Hockey teams will still have a maximum athletic scholarship cap, but student-athletes can seek to add as much need-based aid and academic scholarships as they qualify for. With school and family budgets being impacted by the coronavirus, this rule change means that hockey programs may now have more funds to extend to families and athletes that need it—especially at private colleges with higher tuition costs.
How many Division 1 hockey scholarships are there? Division 1 college ice hockey coaches have a maximum scholarship limit of 18 full-ride equivalents per team. Coaches are free to divide up their scholarship budget amongst current roster holders and recruits however they would like. It’s important to note that not all college ice hockey programs are fully funded, which means not every program will have the full scholarship limit to award. For programs that are fully funded and able to offer full rides, these big dollar scholarships are most likely to be given to USHL junior hockey athletes and international athletes. Twenty-one percent of NCAA Division 1 hockey players are from outside the US.
NCAA Division 2 programs are allotted a maximum of 13 full-ride equivalent scholarships per team. Just as with Division 1 programs, not all Division 2 ice hockey programs are fully funded, which means the scholarship budget varies from school to school.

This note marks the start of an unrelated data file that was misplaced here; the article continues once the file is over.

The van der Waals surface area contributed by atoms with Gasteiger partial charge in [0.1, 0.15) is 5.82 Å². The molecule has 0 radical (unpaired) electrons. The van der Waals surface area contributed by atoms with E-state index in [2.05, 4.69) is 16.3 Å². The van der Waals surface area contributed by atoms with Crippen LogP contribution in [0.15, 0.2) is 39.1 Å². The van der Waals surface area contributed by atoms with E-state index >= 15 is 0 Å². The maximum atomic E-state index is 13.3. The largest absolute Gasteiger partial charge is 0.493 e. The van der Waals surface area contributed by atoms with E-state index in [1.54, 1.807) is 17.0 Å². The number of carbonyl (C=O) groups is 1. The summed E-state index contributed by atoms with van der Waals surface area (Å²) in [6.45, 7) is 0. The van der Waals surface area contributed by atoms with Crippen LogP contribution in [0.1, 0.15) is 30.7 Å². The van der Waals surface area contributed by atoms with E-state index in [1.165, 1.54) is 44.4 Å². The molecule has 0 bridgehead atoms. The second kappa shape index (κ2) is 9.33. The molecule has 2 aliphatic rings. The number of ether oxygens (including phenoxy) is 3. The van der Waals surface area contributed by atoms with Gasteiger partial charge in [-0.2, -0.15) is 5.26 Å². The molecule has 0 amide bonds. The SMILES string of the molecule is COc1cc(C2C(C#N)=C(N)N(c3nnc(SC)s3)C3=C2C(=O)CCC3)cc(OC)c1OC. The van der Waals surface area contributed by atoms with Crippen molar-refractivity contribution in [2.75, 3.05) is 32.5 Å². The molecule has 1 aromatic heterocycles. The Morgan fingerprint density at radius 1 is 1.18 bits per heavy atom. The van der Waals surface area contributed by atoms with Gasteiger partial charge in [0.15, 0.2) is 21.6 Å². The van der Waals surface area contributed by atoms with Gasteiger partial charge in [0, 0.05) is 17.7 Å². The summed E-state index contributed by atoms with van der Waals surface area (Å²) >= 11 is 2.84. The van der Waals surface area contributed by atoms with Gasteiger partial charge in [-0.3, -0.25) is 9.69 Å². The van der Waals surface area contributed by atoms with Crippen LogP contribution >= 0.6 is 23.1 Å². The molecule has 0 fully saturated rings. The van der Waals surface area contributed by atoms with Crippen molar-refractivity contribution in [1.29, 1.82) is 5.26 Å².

Athletic scholarships are not offered at the Division 3 level. Instead, recruits can aim for merit-based scholarships, if they meet the academic standards set in place by institutions. In many cases, athletes have reported that their Division 3 financial aid package was larger than the athletic scholarships they were offered by Division 1 and 2 institutions.
College coaches generally prioritize scholarships money for recruits who compete in the USHL junior hockey leagues. These athletes are considered the best hockey talent in their age group, with 98 percent of USHL athletes going on to play at a Division 1 school and the remaining two percent being drafted by the NHL. Fortunately, there are a decent number of scholarships available at the NCAA Division 1 and 2 levels, so athletes playing in a lower junior hockey league still have the opportunity to receive an athletic scholarship.
Here are a few tips to better the athlete’s chances of getting an athletic scholarship.
All student-athletes who wish to play for an NCAA athletic program must meet the NCAA eligibility requirements, which determine the athlete’s academics and amateurism status. Even after a recruit signs an NLI, the agreement is invalid if the athlete fails to meet the NCAA eligibility requirements upon graduating high school.
To be eligible to compete at an NCAA school, recruits must:
NCSA’s annual Power Rankings list identifies the best colleges with hockey by analyzing a variety of factors that play a large role in the college decision-making process, including academics, size, location and cost. Below is a list of the top 10 NCAA men’s ice hockey programs.
Due to federal privacy regulations, your student-athlete has to be 13 years old to create an NCSA profile.
According to information you submitted, your student-athlete is under the age of 13.